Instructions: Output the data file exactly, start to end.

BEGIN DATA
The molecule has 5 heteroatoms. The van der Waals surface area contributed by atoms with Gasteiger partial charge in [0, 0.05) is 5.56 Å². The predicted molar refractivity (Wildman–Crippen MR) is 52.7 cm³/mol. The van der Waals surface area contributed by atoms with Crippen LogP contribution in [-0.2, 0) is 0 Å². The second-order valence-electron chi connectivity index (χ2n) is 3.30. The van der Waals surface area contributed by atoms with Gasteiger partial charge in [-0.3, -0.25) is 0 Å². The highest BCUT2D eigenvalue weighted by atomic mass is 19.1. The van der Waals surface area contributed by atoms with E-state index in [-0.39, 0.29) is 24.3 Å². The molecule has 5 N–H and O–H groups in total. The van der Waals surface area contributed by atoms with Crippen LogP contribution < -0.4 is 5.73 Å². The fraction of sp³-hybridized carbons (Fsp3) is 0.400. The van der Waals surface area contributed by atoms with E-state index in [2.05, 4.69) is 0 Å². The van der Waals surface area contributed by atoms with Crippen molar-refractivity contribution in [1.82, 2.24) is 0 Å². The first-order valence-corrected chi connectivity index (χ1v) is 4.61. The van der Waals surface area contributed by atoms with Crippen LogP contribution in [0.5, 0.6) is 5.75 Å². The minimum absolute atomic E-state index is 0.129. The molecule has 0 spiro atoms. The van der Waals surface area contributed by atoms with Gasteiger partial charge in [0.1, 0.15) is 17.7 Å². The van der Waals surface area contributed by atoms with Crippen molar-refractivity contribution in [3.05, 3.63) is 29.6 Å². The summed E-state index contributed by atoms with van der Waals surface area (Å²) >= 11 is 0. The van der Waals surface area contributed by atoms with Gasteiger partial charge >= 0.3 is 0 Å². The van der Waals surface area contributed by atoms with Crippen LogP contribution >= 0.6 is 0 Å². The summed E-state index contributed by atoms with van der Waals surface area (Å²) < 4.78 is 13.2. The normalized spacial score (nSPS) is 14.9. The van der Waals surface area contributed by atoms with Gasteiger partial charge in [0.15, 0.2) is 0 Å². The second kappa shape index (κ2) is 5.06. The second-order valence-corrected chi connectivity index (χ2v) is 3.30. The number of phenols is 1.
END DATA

The molecule has 5 heteroatoms. The van der Waals surface area contributed by atoms with Gasteiger partial charge in [0, 0.05) is 5.56 Å². The predicted molar refractivity (Wildman–Crippen MR) is 52.7 cm³/mol. The van der Waals surface area contributed by atoms with Crippen LogP contribution in [-0.2, 0) is 0 Å². The second-order valence-electron chi connectivity index (χ2n) is 3.30. The van der Waals surface area contributed by atoms with Gasteiger partial charge in [-0.3, -0.25) is 0 Å². The highest BCUT2D eigenvalue weighted by atomic mass is 19.1. The van der Waals surface area contributed by atoms with E-state index in [-0.39, 0.29) is 24.3 Å². The molecule has 5 N–H and O–H groups in total. The van der Waals surface area contributed by atoms with Crippen LogP contribution < -0.4 is 5.73 Å². The fraction of sp³-hybridized carbons (Fsp3) is 0.400. The van der Waals surface area contributed by atoms with E-state index in [2.05, 4.69) is 0 Å². The van der Waals surface area contributed by atoms with Crippen molar-refractivity contribution in [1.82, 2.24) is 0 Å². The first-order valence-corrected chi connectivity index (χ1v) is 4.61. The van der Waals surface area contributed by atoms with Crippen LogP contribution in [0.5, 0.6) is 5.75 Å². The minimum absolute atomic E-state index is 0.129. The molecule has 0 spiro atoms. The van der Waals surface area contributed by atoms with Gasteiger partial charge in [0.1, 0.15) is 17.7 Å². The van der Waals surface area contributed by atoms with Crippen molar-refractivity contribution in [3.05, 3.63) is 29.6 Å². The summed E-state index contributed by atoms with van der Waals surface area (Å²) >= 11 is 0. The van der Waals surface area contributed by atoms with Gasteiger partial charge >= 0.3 is 0 Å². The van der Waals surface area contributed by atoms with Crippen LogP contribution >= 0.6 is 0 Å². The summed E-state index contributed by atoms with van der Waals surface area (Å²) < 4.78 is 13.2. The normalized spacial score (nSPS) is 14.9. The van der Waals surface area contributed by atoms with Gasteiger partial charge in [0.15, 0.2) is 0 Å². The second kappa shape index (κ2) is 5.06. The second-order valence-corrected chi connectivity index (χ2v) is 3.30. The number of phenols is 1.